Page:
Our detailed model of the migration process, which we have devised based on our experience with different clients and which we summarise in the following image, is a process that can take months of planning and years of execution in large companies:

Our experience with real clients is that no two processes are the same, and the first phase of analysis and context is fundamental in order to map out a customised migration model.

We are aware that it is a difficult and costly process for most companies, thus the importance of having a specialized technological partner that can help do it in the most practical way.

Conclusion

The challenge is great, but the final reward at the end of the path is immense: a future free from technological chains that allows us to accomplish a real digital transformation process. From here we encourage you to follow this motto applicable to all aspects of life: if you question whether to do something or not, DO IT!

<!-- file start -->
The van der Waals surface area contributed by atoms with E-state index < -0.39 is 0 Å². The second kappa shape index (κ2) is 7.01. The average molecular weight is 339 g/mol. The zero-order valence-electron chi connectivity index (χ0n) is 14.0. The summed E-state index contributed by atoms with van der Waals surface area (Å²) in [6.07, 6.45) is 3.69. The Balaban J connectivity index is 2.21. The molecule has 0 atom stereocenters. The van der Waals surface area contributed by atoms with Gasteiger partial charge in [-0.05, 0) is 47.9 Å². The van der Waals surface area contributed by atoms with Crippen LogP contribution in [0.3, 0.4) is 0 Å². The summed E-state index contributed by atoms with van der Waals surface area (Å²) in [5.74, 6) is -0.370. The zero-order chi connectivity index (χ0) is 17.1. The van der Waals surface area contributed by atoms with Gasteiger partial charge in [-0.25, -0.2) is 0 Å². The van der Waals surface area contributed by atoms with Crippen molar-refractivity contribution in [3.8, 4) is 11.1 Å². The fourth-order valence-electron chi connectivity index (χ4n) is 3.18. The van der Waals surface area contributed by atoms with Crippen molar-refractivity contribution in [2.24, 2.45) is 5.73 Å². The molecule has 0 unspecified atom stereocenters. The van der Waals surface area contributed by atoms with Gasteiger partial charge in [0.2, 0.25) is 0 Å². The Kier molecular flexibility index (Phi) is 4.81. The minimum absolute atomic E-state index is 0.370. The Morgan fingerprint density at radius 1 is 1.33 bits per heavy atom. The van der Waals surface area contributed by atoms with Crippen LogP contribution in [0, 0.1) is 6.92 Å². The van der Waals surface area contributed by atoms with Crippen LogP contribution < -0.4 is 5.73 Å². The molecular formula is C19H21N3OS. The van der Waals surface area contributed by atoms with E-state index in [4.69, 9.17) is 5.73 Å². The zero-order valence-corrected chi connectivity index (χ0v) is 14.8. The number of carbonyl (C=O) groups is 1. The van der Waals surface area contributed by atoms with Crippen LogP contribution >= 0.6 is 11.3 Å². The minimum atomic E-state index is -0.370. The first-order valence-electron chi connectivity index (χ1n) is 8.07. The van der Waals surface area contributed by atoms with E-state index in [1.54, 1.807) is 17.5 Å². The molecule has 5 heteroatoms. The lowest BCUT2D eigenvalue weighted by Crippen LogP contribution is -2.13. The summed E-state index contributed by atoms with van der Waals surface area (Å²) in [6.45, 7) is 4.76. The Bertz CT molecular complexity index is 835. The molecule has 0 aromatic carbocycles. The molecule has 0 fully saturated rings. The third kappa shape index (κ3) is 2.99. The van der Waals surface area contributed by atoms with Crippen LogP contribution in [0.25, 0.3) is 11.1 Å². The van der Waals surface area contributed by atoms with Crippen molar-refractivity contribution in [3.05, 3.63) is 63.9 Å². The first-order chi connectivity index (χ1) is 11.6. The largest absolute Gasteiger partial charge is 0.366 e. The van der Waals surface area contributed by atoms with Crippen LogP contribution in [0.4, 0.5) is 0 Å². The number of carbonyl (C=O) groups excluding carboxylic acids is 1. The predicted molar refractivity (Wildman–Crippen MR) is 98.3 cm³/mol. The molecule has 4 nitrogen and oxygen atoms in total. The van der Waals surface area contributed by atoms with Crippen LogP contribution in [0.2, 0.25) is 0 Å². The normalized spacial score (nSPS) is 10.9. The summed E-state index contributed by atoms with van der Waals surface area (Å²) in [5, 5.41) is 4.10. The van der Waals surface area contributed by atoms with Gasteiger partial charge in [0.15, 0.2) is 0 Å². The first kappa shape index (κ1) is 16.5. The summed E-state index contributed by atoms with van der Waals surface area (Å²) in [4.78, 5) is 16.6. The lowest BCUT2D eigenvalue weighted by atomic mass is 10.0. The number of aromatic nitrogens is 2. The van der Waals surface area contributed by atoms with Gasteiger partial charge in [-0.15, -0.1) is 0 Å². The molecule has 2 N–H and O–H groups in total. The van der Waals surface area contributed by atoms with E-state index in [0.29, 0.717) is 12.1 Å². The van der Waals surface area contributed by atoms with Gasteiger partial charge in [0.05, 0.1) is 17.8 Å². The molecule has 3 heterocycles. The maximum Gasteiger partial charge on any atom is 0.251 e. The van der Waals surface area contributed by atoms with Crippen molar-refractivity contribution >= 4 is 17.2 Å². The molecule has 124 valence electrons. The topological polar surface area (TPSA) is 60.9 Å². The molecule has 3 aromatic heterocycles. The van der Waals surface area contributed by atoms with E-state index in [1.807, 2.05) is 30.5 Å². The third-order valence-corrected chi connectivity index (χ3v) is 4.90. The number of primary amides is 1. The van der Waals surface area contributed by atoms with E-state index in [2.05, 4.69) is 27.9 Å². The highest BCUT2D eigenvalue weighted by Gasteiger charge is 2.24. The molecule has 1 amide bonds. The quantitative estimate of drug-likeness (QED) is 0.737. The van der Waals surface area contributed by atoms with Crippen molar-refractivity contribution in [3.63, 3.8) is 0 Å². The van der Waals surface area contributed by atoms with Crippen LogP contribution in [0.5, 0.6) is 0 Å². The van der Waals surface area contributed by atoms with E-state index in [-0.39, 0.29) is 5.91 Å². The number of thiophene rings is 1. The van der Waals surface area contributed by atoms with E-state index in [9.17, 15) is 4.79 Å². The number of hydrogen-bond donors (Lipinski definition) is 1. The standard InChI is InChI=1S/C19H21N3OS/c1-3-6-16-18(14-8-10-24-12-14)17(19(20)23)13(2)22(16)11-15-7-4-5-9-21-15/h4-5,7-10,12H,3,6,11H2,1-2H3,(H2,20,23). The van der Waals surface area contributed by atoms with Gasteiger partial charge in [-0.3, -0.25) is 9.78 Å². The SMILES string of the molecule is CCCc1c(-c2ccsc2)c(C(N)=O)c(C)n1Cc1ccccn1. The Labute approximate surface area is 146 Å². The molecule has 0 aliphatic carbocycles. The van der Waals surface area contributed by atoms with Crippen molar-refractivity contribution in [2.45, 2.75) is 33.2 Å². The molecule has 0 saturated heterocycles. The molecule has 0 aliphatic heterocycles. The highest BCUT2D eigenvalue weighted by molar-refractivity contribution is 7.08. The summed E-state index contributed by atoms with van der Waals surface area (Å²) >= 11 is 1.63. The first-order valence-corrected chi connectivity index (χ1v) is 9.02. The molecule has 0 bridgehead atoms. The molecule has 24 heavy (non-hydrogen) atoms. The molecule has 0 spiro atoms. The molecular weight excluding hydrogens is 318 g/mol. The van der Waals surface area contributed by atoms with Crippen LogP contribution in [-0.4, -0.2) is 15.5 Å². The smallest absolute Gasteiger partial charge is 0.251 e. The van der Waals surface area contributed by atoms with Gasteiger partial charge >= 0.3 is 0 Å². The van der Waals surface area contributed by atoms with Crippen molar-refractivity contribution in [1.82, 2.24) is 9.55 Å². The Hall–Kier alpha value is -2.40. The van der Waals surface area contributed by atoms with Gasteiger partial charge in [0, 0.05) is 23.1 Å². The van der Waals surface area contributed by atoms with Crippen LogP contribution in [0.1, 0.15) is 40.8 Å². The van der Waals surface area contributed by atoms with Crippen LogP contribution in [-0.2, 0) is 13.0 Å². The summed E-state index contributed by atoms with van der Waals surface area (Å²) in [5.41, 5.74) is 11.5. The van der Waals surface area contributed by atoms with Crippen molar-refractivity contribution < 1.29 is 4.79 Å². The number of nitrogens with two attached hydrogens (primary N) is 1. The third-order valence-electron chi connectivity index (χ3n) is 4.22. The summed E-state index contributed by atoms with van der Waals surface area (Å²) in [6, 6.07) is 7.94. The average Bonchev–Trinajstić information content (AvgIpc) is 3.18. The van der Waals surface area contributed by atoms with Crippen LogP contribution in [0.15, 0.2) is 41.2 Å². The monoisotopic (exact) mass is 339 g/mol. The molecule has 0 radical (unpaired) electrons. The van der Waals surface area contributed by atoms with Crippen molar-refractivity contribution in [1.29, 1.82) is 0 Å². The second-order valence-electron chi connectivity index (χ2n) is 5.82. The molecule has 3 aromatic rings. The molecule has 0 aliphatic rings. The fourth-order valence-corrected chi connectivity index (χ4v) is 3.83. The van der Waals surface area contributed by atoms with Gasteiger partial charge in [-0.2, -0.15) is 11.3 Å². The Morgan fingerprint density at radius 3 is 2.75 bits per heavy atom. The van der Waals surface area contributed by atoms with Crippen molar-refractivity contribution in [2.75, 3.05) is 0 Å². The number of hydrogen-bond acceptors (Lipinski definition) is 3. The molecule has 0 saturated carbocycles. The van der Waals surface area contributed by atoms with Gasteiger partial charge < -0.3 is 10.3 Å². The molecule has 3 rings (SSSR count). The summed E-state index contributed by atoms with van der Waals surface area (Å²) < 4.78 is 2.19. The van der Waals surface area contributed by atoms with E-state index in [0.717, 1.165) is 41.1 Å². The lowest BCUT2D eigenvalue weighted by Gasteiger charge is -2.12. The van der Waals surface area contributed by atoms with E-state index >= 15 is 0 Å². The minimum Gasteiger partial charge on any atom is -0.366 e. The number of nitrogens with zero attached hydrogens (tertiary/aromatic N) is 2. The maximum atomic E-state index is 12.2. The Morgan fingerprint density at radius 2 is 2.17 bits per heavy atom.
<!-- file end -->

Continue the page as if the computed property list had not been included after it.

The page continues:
Foto de José Ruiz Cristina

Telecommunications Engineer for UPM, relying on twenty years of experience with web projects in companies like GMV-SGI, Germinus, Gesfor, Logica and CGI. Currently I am tasked with aligning and transmitting the offer of Paradigma Digital and helping to identify the best solution for each client, bringing my knowledge of the Internet and agile methodologies, my capacity for the abstract and my design of business solutions based on cross technologies.